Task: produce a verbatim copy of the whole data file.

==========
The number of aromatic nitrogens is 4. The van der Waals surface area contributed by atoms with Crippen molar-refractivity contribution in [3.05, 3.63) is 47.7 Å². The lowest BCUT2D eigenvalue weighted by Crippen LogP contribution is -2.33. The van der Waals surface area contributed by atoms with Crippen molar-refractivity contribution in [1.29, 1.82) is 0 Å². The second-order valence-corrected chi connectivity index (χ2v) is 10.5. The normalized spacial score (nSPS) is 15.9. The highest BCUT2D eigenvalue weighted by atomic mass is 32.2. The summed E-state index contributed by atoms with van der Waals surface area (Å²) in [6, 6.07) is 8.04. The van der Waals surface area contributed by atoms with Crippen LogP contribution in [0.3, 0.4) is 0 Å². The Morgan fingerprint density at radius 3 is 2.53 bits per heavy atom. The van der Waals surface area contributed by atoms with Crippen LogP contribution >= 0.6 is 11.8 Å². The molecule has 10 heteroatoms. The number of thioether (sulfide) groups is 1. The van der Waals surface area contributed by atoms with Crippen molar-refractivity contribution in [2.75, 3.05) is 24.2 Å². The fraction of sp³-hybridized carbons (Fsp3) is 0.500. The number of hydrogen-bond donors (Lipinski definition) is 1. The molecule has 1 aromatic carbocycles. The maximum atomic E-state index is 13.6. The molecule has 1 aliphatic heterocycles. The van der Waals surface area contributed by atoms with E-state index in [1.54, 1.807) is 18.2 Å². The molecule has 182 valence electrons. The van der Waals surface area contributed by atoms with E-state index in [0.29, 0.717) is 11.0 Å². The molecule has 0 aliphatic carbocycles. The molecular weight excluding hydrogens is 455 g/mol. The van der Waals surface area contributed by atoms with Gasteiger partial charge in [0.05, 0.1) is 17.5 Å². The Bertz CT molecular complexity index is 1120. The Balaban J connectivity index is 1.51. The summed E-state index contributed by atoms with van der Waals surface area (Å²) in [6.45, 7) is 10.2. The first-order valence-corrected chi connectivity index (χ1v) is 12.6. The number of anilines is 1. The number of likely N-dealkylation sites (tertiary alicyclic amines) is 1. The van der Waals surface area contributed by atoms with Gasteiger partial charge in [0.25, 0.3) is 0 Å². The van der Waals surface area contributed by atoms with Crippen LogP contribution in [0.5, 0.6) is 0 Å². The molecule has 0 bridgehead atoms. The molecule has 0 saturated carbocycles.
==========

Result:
The number of aromatic nitrogens is 4. The van der Waals surface area contributed by atoms with Crippen molar-refractivity contribution in [3.05, 3.63) is 47.7 Å². The lowest BCUT2D eigenvalue weighted by Crippen LogP contribution is -2.33. The van der Waals surface area contributed by atoms with Crippen molar-refractivity contribution in [1.29, 1.82) is 0 Å². The second-order valence-corrected chi connectivity index (χ2v) is 10.5. The normalized spacial score (nSPS) is 15.9. The highest BCUT2D eigenvalue weighted by atomic mass is 32.2. The summed E-state index contributed by atoms with van der Waals surface area (Å²) in [6, 6.07) is 8.04. The van der Waals surface area contributed by atoms with Crippen LogP contribution in [0.3, 0.4) is 0 Å². The Morgan fingerprint density at radius 3 is 2.53 bits per heavy atom. The van der Waals surface area contributed by atoms with Crippen LogP contribution >= 0.6 is 11.8 Å². The molecule has 10 heteroatoms. The number of thioether (sulfide) groups is 1. The van der Waals surface area contributed by atoms with Crippen molar-refractivity contribution in [2.75, 3.05) is 24.2 Å². The fraction of sp³-hybridized carbons (Fsp3) is 0.500. The number of hydrogen-bond donors (Lipinski definition) is 1. The molecule has 1 aromatic carbocycles. The maximum atomic E-state index is 13.6. The molecule has 1 aliphatic heterocycles. The van der Waals surface area contributed by atoms with E-state index in [1.54, 1.807) is 18.2 Å². The molecule has 182 valence electrons. The van der Waals surface area contributed by atoms with E-state index in [0.29, 0.717) is 11.0 Å². The molecule has 0 aliphatic carbocycles. The molecular weight excluding hydrogens is 455 g/mol. The van der Waals surface area contributed by atoms with Gasteiger partial charge in [0.05, 0.1) is 17.5 Å². The Bertz CT molecular complexity index is 1120. The Balaban J connectivity index is 1.51. The summed E-state index contributed by atoms with van der Waals surface area (Å²) in [6.45, 7) is 10.2. The first-order valence-corrected chi connectivity index (χ1v) is 12.6. The number of anilines is 1. The number of likely N-dealkylation sites (tertiary alicyclic amines) is 1. The van der Waals surface area contributed by atoms with Gasteiger partial charge in [0.25, 0.3) is 0 Å². The van der Waals surface area contributed by atoms with Crippen LogP contribution in [0.5, 0.6) is 0 Å². The molecule has 0 bridgehead atoms. The molecule has 0 saturated carbocycles.